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Canon XH Series HDV Camcorders
Canon XH G1S / G1 (with SDI), Canon XH A1S / A1 (without SDI).


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Old March 10th, 2010, 08:46 PM   #1
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Shooting photo shoot!

hi guys,

im helping a friend of mine by making a promo video for her hair/makeup company - i'll be shooting the video during her photography shoot. her photographer will be setting up his own lights - so i dont exactly know how it will be set up.

anyways, i only recently got the xh-a1 and have not fully grasp the numerous modes and settings. in fact this will be the first real project i have with it. wanted to know if anybody has any advice about shooting at a photo shoot and what settings i should use.

one question in particular i have is, i dont know whether i should shoot in 24p, 30p, or 60i. what are the pros and cons with the various settings. my understanding is 24p or 30p will typically have a nicer "film" quality to it? vs. 60i which would be better with any type of motion? please correct me if im wrong.....

also upon further research, i will be editing on FCE, which does not support 24p? so would it just make sense to just shoot in 30p or 60i?
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Old March 11th, 2010, 12:37 AM   #2
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Regarding frame rate, you may want to test the camera out in a similar setting as to the photoshoot you will film. Always helps to see similar results before you go to work...

For sure you will want to custom white balance so bring a white card or similar.

As far as modes go - if you are unfamiliar with camera operation you may want to stick to Av (Aperture Priority) or Tv (Shutter Priority) modes. But if you have a good feel for manual camera operation go for the M (Manual mode) and work the iris to maintain proper exposure.

If you shoot 24p set the shutter to 1/50. 24p is good for normal motion and is progressive which is a good start. Depends on the amount of movement in the shoot.

30p and 60i set shutter to 1/60. 60i is interlaced so be aware of that. It's great for faster motion but interlaced fields can be bothersome. If your NLE does not support 24p then 30p is a good compromise.

Also be sure to turn off Auto Gain - this is crucial. And set your gain settings to -3db, 0db, and 3db. Try and shoot at -3b whenever you can to receive the cleanest picture.

Use your Zebra's and make sure to compensate for over exposed areas...especially if there are hot spots from the artificial lighting the photographer sets up.

Shoot flat or try a preset like the Truecolor preset.

Hope some of that helps.
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Old March 11th, 2010, 10:37 AM   #3
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Hi Josh,

The answer to your question about frame rate pros and cons is very subjective. With that in mind I'll let you know what they mean to me.

60i = very clean crisp movements. Not very film-like and more like a soap-opera look. It's not bad, but a little too "plastic" looking to me. I like some depth and warmth in the feel of my footage. Also, 60i is good in more light and when you want to start really slowing some footage down for slo-mo.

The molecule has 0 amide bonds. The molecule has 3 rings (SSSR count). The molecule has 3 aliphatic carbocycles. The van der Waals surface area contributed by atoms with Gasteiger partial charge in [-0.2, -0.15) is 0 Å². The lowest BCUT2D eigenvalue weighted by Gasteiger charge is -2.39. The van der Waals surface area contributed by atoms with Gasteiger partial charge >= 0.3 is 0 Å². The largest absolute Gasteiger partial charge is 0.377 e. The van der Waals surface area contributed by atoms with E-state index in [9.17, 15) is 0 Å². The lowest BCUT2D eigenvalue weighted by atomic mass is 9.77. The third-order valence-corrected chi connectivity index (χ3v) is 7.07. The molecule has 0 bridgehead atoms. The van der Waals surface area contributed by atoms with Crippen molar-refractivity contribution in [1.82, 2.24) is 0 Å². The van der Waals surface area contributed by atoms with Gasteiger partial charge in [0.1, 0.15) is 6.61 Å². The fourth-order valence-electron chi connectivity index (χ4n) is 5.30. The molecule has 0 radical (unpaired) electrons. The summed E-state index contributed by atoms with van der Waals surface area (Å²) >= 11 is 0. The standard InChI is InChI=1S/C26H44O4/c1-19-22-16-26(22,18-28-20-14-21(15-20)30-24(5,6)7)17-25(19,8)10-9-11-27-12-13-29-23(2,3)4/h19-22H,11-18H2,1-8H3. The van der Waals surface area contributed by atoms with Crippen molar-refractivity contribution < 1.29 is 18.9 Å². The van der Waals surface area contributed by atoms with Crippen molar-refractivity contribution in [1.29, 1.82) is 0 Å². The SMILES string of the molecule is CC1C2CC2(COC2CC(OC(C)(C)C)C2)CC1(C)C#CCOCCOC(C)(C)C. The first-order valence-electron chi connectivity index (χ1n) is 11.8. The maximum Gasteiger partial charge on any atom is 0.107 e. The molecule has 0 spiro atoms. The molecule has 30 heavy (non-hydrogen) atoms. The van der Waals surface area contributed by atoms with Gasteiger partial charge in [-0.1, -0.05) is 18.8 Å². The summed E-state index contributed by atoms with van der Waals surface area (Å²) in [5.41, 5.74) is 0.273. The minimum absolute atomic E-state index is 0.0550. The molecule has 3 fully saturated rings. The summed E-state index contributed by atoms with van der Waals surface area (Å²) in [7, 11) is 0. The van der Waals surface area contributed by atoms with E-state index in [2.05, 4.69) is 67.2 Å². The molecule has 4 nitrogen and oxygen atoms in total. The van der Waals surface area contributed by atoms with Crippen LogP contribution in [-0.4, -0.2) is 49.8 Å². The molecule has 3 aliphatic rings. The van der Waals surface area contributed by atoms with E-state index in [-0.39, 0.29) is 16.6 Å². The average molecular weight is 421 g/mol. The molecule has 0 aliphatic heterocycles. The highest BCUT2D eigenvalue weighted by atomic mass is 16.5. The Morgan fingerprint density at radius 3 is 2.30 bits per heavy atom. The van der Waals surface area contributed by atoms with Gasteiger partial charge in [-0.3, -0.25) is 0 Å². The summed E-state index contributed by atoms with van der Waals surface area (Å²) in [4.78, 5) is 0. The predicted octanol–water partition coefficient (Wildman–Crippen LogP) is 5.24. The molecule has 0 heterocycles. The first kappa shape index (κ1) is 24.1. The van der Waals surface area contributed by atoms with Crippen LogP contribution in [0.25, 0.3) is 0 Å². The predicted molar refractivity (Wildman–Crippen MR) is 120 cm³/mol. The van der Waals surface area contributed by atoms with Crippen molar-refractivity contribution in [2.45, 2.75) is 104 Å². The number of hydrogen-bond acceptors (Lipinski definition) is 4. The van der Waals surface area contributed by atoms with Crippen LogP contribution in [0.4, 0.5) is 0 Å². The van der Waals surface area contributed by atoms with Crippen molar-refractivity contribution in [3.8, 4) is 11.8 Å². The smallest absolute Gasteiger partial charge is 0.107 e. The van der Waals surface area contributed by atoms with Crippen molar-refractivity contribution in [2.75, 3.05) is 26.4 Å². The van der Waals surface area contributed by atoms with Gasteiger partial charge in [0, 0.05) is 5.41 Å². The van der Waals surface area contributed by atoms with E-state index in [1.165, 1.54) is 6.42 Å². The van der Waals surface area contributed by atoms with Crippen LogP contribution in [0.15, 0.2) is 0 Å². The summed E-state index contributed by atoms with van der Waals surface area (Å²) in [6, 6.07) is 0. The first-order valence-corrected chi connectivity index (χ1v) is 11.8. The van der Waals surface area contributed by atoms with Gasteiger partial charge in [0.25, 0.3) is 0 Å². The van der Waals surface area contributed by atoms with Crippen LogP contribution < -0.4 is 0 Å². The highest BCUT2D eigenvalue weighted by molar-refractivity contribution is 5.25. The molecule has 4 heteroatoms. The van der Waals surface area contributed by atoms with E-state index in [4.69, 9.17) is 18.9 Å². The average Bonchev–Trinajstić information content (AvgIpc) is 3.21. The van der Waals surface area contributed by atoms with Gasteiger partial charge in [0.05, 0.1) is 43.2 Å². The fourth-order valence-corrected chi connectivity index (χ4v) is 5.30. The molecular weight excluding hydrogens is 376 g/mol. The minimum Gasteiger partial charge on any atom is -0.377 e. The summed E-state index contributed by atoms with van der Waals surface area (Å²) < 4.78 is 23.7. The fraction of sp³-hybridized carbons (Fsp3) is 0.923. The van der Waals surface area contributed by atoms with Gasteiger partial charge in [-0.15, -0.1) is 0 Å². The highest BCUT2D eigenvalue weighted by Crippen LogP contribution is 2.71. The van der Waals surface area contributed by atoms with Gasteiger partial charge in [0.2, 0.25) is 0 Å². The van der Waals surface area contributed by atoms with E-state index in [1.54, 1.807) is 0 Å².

30p = film-like look, but not as much as 24p. I like a film look and I choose 30p because I can still do slo-mo with it and it won't look bad. 30p also povides some depth to the footage I can't get with 60i. In a way, you can think about 30p as right in the middle of 60i and 24p. For me, it's the right balance between warmth and usability.

24p = film look when paired with other camera settings or post-production work including saturation, gamma, etc. 24p can be beautiful to use and give you a nice "human" look and feel but can be problematic with quick pans, and with slo-mo.

Keep in mind that the lower frame rates of 30p and 24p work better in lower light than 60i. Something to keep in mind.

Go shoot the same settings in each of the modes, move the camera around while doing it, look at the footage and do some test work with it. In the end, we can give you all sorts of suggestions and advice for which is best for you, but you need to make the final choice.
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Old March 11th, 2010, 10:58 AM   #4
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thanks sylus and mike! this was very helpful. i will definitely be doing some test footage today.

another questions, i've noticed many people saying this "shoot flat". im assuming its so i can do color correction in post? what is the reason for this? would i not want to shoot in a preset closes to what i want it to look like in the final project?
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Old March 11th, 2010, 11:56 AM   #5
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It probably comes down to personal preference and what your workflow is like. Shoot flat to have the most control in post. Shoot with a preset, you will lose some control, but probably save time in post. You probably hear a lot about shooting flat because the camera op wants to have the creative control in post.

Just keep in mind if you shoot with a preset that really locks in color - you are pretty much stuck with that for life. So you really want to be sure the presets you use are the right settings for your project. Some presets are really good for a flat look but also aid in picture definition and clarity like Truecolor or Panavision.